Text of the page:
Former Marine artilleryman Anthony McDaniel wipes the sweat from his face, and smiles brightly, having just finished the shot put event.

While under the shade of his team’s tent, a man jokingly asks McDaniel if he wants a beer, opening a cooler full of ice cold water. “We have Corona, Coors, take your pick.” McDaniel laughs, saying he’ll take a Corona, and grabs a bottle of water. Preparing for the games has kept him on a strict diet, meaning no beer. That will have to wait until the games are over.

McDaniel, who was seriously injured by an improvised explosive device in Kajaki, Afghanistan in August 2010, is among the 250 athletes competing in this year’s Warrior Games at Marine Corps Base Quantico, Virginia.

The events range from track and field, to cycling, swimming, wheelchair basketball, and sitting volleyball for service members from all branches to compete in. McDaniel, who competed in the shot put, discus and track events on June 24, got into adaptive sports when he started playing wheelchair basketball while at Naval Medical Center San Diego, in order to help with his rehabilitation.

It was at this time that McDaniel first heard of the warrior games, and decided to compete.

“I said, ‘You know what, I’m a sports guy all the way, regardless of what it is, even if I’ve never done it,” recounts McDaniel, who has been playing sports since he was four. “I just enjoy sports.’ So I came out to the tryouts, and started working on basketball at first.”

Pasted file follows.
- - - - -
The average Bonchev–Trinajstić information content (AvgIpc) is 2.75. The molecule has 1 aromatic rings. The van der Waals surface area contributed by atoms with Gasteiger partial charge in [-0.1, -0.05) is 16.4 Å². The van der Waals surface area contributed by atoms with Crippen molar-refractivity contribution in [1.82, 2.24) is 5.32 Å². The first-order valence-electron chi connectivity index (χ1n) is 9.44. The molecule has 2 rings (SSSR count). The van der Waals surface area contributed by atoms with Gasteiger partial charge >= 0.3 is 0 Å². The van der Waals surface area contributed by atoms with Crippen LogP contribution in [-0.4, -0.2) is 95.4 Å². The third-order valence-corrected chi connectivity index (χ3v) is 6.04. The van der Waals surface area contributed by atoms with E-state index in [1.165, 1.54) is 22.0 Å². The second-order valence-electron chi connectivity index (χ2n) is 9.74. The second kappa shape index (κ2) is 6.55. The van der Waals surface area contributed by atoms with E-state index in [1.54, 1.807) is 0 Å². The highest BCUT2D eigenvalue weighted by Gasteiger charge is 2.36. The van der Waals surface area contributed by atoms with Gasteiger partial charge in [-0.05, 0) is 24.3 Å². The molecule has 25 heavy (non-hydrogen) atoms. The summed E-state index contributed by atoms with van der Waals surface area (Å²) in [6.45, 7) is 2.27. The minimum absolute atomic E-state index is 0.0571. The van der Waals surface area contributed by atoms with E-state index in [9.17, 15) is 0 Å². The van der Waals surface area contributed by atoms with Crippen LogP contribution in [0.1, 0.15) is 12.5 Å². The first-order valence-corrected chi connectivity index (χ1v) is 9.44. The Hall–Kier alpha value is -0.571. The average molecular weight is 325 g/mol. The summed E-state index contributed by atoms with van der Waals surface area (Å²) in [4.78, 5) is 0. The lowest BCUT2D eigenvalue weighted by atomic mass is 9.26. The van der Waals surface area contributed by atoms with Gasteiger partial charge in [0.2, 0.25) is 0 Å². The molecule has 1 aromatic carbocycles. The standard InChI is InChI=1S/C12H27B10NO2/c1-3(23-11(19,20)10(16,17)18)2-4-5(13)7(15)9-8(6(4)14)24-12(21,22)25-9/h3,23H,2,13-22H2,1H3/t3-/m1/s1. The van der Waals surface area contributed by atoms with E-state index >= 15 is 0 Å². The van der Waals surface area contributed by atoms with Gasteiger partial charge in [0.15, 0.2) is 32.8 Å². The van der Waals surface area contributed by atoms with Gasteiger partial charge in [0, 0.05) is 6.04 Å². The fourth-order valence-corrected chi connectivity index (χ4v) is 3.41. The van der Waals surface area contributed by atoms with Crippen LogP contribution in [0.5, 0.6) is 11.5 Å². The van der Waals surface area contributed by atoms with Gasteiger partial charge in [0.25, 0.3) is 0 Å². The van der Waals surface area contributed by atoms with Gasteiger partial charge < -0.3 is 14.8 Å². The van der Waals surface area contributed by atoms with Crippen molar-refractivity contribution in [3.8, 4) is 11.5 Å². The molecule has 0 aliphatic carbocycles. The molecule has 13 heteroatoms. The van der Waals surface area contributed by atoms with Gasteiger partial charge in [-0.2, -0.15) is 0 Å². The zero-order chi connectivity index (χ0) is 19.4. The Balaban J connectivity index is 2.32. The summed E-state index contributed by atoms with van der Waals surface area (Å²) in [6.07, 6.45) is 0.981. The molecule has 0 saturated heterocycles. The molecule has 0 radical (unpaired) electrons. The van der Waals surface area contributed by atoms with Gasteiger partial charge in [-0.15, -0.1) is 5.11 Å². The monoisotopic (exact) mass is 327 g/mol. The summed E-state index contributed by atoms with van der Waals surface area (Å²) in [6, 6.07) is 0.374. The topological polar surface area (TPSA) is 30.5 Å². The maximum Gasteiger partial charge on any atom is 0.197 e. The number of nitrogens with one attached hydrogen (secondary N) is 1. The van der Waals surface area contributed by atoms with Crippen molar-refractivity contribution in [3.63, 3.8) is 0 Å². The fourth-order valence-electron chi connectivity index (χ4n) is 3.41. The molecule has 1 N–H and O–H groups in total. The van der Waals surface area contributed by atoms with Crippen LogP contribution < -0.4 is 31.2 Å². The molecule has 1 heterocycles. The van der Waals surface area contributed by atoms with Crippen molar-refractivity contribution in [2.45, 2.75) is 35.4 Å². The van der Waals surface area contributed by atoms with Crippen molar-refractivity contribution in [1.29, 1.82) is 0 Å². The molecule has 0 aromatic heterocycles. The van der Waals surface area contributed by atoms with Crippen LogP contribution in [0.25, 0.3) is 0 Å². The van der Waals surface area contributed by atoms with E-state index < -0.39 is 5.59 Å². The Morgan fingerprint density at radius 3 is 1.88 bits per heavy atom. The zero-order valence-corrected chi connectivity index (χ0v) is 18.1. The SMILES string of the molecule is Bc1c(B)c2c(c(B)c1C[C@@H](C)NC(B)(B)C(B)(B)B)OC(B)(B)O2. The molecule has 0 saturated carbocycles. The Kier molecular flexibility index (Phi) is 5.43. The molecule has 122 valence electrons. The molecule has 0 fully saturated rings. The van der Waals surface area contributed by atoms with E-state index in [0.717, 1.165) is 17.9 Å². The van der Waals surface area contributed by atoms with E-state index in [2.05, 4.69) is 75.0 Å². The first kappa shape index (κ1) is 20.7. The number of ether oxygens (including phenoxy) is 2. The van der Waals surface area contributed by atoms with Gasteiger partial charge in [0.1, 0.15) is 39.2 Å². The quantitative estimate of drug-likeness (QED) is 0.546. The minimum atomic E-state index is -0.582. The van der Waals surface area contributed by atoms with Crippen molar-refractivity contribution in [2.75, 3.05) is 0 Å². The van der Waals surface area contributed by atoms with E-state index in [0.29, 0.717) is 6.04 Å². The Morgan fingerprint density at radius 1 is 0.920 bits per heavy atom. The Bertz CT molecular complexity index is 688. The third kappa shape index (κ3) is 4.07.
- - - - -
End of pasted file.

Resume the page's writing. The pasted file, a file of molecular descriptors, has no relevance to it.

From there, McDaniel got into track, which he says involves much of the same motion as basketball.

“So they started getting me into the wheelchair racing for track, and since then I just kind of fell in love with it,” said the 26 year-old Marine veteran. “Every opportunity I get to come out, whichever sport I’m able to compete in, I just enjoy.”

Fitness photo

Retired Marine Sgt. Anthony McDaniel, smiles for a photo after his shot put match during the 2015 Warrior Games, June 24.

McDaniel says that the drive that led him from the hospital bed to the track field stems from his desire not to have his injuries define his potential.

“When I first got injured, I just had a son the day before I deployed, and I didn’t get to see him,” explains McDaniel, saw met his son for the first time while at Walter Reed National Medical Center. “I was looking at this little fella, and I was like: ‘you know what, I’m going to get out here, and whatever it is, I’m going to keep pushing and keep going forward.’ I didn’t want to be stuck right there.”

Pausing for a moment before continuing, McDaniel looks toward the tent where the rest of his team is gathered. Athletes rest in the shade, catching their breath and talking as they prepare for another round of games. Like McDaniel, each one has overcome numerous challenges and barriers to be there.

“I wanted to get better, get stronger, get smarter,” McDaniel said with a smile. “My life is not over, it’s just changed a little bit. I want to keep pushing.”